It adds up to a show that's hard to dislike, although it doesn't escape a feeling of datedness: circus skills in theatre are now a commonplace, and the audience interaction didn't, for me, add much to the show. Australian physical theatre has come a long way in the past decade. CMXL has some themes in common with Kage Physical Theatre's Headlock, which also sensitively and honestly explores issues of gender, emotional inarticulacy and violence; but theatrically speaking, Headlock is in a different realm. If Headlock is a theatrical equivalent of Radiohead, CMXL is like old-fashioned rock and roll: plain, honest theatre, which serves up exactly what it promises. No bullshit.

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Two things

Those nice people at Online Opinion have just published the second TN post in their January review of the Top 40 posts of 2006. This one is my cross letter to The Age over their Melbourne Festival coverage. Thanks again, guys.

And over at Sarsaparilla, I've posted a more considered response to Patrick McCauley's Australia Day poem, as execrated below.

Normal broadcasting will resume soon...

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Friday, January 26, 2007

Orstrilia Day

This is not about theatre, but I am staggering in shock and dismay. Yes, I just read a poem by the inimitable (I hope) Patrick McCauley. It's the Australia Day Poem, prominently published to celebrate our national holiday in the Australian, our national broadsheet. It's written with the prosodical elan and metaphorical flair of a three-legged cat on crack cocaine, but that's not all: it's a document that, while dripping unpleasantly with self-pity, manages to combine racism, misogyny and homophobia into one glorious bile soup.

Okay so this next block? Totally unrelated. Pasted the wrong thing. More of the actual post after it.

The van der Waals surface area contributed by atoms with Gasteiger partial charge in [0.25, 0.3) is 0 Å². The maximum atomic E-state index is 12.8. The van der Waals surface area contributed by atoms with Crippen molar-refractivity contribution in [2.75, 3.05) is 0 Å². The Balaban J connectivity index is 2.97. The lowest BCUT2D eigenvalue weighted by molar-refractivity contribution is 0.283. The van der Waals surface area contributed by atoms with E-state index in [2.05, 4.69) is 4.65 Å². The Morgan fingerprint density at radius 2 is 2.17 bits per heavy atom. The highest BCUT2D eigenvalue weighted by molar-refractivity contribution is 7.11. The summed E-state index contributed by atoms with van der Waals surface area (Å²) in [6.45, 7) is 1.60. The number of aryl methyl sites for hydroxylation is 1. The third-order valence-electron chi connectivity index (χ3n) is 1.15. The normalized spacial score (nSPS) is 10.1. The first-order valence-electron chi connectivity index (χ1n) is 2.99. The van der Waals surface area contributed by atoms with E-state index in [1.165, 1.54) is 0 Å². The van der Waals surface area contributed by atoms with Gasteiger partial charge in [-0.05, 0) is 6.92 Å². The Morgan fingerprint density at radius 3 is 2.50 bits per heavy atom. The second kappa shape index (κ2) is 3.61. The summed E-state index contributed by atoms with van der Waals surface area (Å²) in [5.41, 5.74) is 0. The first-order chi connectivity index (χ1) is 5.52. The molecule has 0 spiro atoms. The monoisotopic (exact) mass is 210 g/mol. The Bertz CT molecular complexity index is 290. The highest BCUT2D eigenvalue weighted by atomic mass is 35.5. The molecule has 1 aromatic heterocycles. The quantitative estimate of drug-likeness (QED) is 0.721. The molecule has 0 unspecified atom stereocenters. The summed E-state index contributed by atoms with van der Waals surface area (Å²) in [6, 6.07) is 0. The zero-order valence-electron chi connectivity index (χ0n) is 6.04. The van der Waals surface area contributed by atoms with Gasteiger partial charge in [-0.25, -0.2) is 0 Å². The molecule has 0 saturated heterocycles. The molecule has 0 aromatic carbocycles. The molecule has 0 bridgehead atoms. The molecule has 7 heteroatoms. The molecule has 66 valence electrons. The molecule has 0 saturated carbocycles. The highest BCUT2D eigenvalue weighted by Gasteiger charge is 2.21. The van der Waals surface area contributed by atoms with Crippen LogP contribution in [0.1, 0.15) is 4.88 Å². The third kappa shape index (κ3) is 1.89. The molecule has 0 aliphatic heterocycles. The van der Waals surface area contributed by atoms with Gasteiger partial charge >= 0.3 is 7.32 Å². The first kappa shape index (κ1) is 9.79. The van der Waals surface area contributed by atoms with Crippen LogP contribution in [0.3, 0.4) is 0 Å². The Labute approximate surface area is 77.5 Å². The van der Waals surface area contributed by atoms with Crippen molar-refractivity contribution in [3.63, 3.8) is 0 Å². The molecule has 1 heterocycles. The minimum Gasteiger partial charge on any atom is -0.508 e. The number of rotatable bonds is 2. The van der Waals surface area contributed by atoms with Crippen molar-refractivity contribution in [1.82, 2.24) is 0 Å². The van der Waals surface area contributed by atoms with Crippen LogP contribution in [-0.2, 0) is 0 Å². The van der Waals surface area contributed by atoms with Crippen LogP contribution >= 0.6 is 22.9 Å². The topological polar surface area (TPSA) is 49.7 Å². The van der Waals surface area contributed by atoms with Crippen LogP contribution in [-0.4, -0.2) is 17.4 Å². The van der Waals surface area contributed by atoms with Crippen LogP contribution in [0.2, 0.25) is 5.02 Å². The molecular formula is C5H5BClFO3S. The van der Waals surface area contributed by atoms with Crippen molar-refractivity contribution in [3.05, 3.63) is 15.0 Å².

For example: "The skinny Aborigine," opines McCauley, "has grown big and fat / wandering native titles / in concrete cities with internet lines." (I beg your pardon?) Or try this one for size:

This is the underfathered
overmothered generation
of the addicted
the extended multiple
strangulation orgasm
the synthetic selection
the survival of the weakest.

...The domestic matriarchy guards the children
and the schools teach the boys
to become male lesbians.

And so it goes, for longer than you can believe possible. I feel like I've just been dipped in a bucket of catshit. Who the hell decided (a) that this was a poem and (b) to publish it? Aren't there any poets in this wide brown land?

Offshore, in New York - which suddenly seems a very desirable place to be - a much more fun time is to be had on TONY theatre editor David Cote's blog Histriomastix, where he has sparked some discussion on "critical distance", or the notion of objectivity in arts journalism. George Hunka buys in with some observations of his own at Superfluities, beginning with the provocative observation that "only shallow people do not judge by appearances".Depends what those appearances are, I guess. It appears today that Australians (and especially Australian poets) are fuckwits. Me, I like to think that's not entirely true.

PS: Perhaps I ought to have said that there is a history of dispute between Mr McCauley and myself. He attacked me (and all Australian woman poets) in a 2002 article in the right wing magazine Quadrant on performance poetry. I wrote a letter in response (as did others), which can be read here.

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Friday, January 19, 2007

Elephant stamps, Rilke and so on

A nice cheery elephant stamp, in fact, and maybe a gold star as well. TN is chuffed today to hear that one of my posts has been chosen by Opinion Online in the Best Blogs of 2006 feature they're running all through January. Chris Bendall might not be so pleased: it is The Problem of Praise post that caused much debate at the time. And (whisper) I believe there's another coming up. Thanks to the guys who called it, Ken Parish, Nicholas Gruen et al. Especially Al.

Of course, this happens while the blog is relatively quiet. As you all know, I am supposed to be writing my novel, and have in fact been getting some steady chapters under my belt; but for the past couple of days I have been sidelined by an essay on Rilke for the UK poetry magazine Agenda, which is also publishing a couple of my translations of his Duino Elegies in its upcoming Rilke special issue. It's a blast to return to this poet, who reminds me what the lyric art is supposed to be: tough, beautiful, intelligent and brave.